Many API teams are focused on building an ecosystem around their core product: extending functionality, building integrations, syncing data, and more.
But for API-first companies like Scale AI, their API is an integral part of their user experience. As such, they’ve strategically invested in their API onboarding and support processes to help customers realize the Scale’s value as easily as possible — and that starts with their ReadMe hub.
I don’t want to imagine a world without our documentation. It’s the source of truth for Scale’s product knowledge for our engineering team, for our customers, for our solutions engineers. Without it, we’d be stuck. It’s a critical piece of our go-to-market strategy and enables us to move faster. Shaun VanWeelden, Head of Field Engineering
Outgrowing Slate as a solution
Shaun VanWeelden, Head of Field Engineering at Scale, runs a team of seven Field Engineers who own this high-touch experience for their customers. Beyond owning Scale’s documentation, they think holistically about the customer’s technical experience with Scale: from creating SDKs for sending data to Scale to guiding and troubleshooting each customer’s integration.
Like many startups, they started out with simple API docs built with Slate. As an open-source tool, it was easy and inexpensive for them to get started and served them well in the early days. But as Scale continued to, well, scale (we can’t resist!), Shaun and his team started see its shortcomings:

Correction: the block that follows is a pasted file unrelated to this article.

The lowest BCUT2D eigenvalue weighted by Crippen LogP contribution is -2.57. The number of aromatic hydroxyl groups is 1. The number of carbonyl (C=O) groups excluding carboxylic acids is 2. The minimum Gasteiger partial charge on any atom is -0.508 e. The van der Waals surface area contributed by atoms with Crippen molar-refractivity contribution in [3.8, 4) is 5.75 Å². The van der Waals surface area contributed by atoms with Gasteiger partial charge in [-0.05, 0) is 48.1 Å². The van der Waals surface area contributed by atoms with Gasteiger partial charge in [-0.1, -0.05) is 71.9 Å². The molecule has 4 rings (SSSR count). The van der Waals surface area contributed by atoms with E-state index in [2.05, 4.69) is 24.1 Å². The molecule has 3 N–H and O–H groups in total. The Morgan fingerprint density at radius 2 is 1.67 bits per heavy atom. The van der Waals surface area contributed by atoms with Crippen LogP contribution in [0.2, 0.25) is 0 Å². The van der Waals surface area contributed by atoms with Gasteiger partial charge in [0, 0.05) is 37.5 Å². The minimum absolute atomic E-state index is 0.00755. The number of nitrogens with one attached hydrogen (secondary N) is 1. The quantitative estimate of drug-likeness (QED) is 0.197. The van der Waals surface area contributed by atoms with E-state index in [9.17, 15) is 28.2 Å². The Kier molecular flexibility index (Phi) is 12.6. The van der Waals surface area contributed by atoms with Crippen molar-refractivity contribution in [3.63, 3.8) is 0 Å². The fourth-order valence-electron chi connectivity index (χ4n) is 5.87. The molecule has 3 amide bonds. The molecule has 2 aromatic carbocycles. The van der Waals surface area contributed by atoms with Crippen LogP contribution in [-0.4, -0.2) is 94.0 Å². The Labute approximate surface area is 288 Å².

- Only engineers could make changes to the docs through GitHub, creating a bottleneck for others wanting to make updates and a time-sink for engineers.
- Slate lacked native search capabilities, which was especially painful as Scale continued to expand its functionality.
- Slate was limited to an API reference only, without the ability to add more guides and tutorial content around other parts of the platform.
They also wanted to make their docs more interactive, to get users trying out API calls as quickly as possible. Slate’s static approach to documentation didn’t allow for the dynamic experience they envisioned.
Investing in their developer experience
Instead, Shaun and his team wanted to create a scalable hub for documentation that would encourage users to jump in and try things out. They also wanted to democratize their docs so that anyone at Scale could easily contribute — while also saving time for engineers to focus on higher impact tasks.
For us, it’s really a buy vs. build decision. We’d rather leverage a partner whose whole focus is documentation and developer experience, rather than take on that effort and invest hundreds and hundreds of hours in-house. Shaun VanWeelden, Head of Field Engineering
When looking at potential solutions, ease of use was a key priority without sacrificing the high design standards that Slate upholds. ReadMe brought together a collaborative editing system, design customization options, and interactivity that would enable users to try out API calls in real time. For Shaun’s team and key stakeholders from product, design, and go-to-market teams, this was the combination they’d been looking for.